It is known outside Imperial that the gender balance is ridiculous and then the question is – did this happen by chance? A lot of female physicists would think ‘maybe it happened by chance, or maybe it’s just all men there; but even so, if everyone there is a man and everyone who is getting promoted is a man – am I going to get promoted if I get a job there?’. I wouldn’t rule out that fewer women would apply to a department that is all male.

· An analysis of 14 million reviews of university lecturers found that male professors are routinely considered more knowledgeable, more objective, and talented [1]. In ‘Invisible Women’ by Caroline Criado Perez, this phenomenon is titled ‘brilliance bias’ [2]. Why do you think these perceptions have been allowed to thrive?

Times are changing (I hope) but people still have sexist ideas and it’s just known that mostly male students will end up giving better reviews to men, and in general, people that look like them. These biases exist in society and on the one hand they should be fixed, and on the other hand they should be acknowledged and not be used to give promotions. For example, promotions to professors at Imperial have been in part based on these reviews by the largely male undergraduate population. This metric, which they know is sexist, will then be used to decide whether women get promotions. So, then we’re in this horrible feedback loop where lecturers are not becoming professors, and maybe that’s one of the things that make students perceive them as more competent – if they had ‘Professor’ as their title instead of ‘Lecturer’.  If you don’t intervene in that sexist loop, then you can allow the problem to perpetuate.

Question for the reader: how often have you questioned how well something has been taught to you / explained by a female member of staff compared to a male member of staff?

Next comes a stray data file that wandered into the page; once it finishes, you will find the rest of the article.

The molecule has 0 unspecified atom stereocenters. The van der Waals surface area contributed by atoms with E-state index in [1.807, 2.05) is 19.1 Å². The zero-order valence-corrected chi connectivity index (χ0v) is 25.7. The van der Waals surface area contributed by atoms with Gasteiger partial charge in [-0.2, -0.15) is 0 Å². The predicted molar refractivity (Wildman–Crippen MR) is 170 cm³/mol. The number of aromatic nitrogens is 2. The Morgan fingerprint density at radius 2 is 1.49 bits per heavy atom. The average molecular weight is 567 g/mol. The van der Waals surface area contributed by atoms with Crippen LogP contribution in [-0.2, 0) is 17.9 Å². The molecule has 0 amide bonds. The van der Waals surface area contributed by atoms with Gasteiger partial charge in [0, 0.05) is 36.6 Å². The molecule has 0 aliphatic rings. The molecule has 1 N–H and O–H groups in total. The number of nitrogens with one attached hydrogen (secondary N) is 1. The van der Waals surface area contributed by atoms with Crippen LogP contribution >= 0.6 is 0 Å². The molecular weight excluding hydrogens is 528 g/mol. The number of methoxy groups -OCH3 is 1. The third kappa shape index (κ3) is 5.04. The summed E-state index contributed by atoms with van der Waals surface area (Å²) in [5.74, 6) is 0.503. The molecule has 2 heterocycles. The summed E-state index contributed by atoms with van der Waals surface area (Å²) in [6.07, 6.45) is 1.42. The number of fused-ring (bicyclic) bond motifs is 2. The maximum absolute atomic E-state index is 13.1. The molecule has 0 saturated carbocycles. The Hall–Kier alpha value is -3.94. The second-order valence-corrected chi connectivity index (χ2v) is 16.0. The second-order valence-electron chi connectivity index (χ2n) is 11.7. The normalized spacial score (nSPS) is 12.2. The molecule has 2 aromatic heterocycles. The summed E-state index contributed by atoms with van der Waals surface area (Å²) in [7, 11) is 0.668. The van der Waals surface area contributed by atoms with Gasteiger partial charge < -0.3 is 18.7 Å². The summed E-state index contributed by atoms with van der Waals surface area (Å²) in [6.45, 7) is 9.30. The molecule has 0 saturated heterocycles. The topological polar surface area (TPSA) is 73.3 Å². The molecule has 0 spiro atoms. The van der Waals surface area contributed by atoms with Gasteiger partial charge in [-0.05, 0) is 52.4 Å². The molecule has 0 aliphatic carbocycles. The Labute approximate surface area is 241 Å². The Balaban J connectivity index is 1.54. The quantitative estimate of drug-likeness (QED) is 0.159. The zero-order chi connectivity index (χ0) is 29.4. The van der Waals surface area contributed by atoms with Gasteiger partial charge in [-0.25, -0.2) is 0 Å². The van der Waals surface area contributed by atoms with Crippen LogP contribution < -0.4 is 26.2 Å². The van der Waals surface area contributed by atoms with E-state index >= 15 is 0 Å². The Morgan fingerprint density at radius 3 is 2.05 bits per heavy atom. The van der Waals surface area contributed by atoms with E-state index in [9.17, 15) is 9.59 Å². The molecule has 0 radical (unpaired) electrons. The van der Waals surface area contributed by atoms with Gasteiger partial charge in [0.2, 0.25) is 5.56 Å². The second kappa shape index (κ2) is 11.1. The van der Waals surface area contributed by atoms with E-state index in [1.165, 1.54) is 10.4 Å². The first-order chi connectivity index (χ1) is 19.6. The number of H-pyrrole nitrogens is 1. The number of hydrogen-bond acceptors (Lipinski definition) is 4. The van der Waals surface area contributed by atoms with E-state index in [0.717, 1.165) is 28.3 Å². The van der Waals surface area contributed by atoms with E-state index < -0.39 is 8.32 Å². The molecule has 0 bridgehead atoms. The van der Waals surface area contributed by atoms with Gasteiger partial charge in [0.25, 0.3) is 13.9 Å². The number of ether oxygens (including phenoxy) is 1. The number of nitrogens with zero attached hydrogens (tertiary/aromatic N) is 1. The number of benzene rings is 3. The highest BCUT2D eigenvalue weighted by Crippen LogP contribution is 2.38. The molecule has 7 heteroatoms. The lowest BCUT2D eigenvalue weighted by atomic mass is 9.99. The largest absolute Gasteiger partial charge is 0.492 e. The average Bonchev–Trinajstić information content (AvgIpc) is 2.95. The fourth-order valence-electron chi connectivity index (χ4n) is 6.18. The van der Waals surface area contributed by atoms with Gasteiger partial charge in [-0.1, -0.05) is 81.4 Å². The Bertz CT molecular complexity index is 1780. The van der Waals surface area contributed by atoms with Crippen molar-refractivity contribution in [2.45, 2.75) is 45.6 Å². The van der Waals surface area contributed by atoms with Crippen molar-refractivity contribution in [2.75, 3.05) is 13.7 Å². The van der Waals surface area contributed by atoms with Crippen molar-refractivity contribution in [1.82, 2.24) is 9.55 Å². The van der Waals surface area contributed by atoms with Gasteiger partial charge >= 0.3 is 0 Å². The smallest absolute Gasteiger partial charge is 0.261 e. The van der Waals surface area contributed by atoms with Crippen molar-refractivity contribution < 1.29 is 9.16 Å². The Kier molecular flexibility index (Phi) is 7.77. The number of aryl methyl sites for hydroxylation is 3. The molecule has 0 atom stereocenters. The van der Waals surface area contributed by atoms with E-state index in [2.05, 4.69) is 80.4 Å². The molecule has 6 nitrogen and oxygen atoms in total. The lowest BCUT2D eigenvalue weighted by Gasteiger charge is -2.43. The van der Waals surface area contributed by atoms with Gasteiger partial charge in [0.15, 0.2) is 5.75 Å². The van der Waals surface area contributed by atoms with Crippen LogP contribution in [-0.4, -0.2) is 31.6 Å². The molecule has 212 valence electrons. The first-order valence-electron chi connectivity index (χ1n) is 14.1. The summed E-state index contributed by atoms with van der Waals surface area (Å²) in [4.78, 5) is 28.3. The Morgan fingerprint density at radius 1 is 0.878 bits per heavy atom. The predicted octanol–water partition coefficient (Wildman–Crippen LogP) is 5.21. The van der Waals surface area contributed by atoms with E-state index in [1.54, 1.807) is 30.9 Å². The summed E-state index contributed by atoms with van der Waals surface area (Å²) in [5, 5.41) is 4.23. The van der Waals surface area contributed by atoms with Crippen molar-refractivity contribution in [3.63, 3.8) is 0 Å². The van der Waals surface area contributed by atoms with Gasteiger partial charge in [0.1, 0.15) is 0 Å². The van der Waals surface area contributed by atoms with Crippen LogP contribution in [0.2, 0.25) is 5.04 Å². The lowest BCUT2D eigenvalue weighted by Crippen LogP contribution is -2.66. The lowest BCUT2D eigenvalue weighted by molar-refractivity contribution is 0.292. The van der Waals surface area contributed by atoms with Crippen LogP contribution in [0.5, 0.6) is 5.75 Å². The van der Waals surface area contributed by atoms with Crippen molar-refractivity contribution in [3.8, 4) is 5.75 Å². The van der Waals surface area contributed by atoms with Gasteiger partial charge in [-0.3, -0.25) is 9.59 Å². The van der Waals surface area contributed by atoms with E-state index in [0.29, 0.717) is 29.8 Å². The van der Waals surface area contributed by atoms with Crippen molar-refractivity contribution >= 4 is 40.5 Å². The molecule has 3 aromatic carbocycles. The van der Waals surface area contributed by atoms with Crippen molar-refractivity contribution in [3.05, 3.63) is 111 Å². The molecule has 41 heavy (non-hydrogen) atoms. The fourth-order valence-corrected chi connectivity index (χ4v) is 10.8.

· What are you most looking forward to about being a lecturer?

I’m looking forward to teaching; I teach a bit already, but it would be nice to teach in a different capacity and have more PhD students. I can be on my own research path, and I really appreciate that. The whole research freedom thing is very important and pretty much all scientists are after that. Setting the research direction for your students is very exciting!

· How much does it mean to you to be a role model to other female physicists?

Seeing role models is always good, if not for any other reason than if you see someone up there who looks like you then you believe you can get there too. It upsets me all the time that there are not more women around and I think it’s ridiculous and I want that to change. If people are seeing me and thinking ‘okay, this is great, I want to stay in physics now’ then for me, that’s wonderful. That’s what I want – trying to encourage as many young women as possible that this is a great career, and they should go into it.

· What advice would you give to women in academia (post-docs and researchers) who might be thinking about going into teaching?

If you want to do research and you want to do teaching, then absolutely go for it! It’s a great career and it’s very rewarding… and we need to stop losing good women in our field! I think there are a lot of sexist issues, and it’s been very annoying and upsetting sometimes, but I don’t think it’s something that’s held me back in my career, like I don’t think I’ve been denied a job or a promotion. I don’t think there’s a reason to warn women off going into the field, but there is a reason to tell universities to get their acts together and make sure they hire more women!

To reiterate Abbey’s final point, despite the many structural issues surrounding why so few women teach physics, I still want to be optimistic about the future of physics education. The fact that there are people like Abbey who are pursuing teaching, and so many wonderful female undergraduate students at Imperial who I just know are going to be amazing researchers, demonstrates that there is hope. Perhaps in ten- or twenty-years’ time, there will be many young women who have been inspired by the brilliant female physicists I have had the privilege of meeting over the course of my degree … and maybe a Jonathan here and there. 


[1] Bates L. Females academics face huge sexist bias – no wonder there are so few of them. The Guardian. 2015 Feb 13 [cited 2022 Mar 05]. Available from:

[2] Perez CC. Invisible Women: Exposing Data Bias in a World Designed for Men. London: Penguin Random House; 2019.

Title Image: Perimeter Institute

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Pepe Guzmán
Pepe Guzmán
6 months ago

Thought provoking article!! Keep’em coming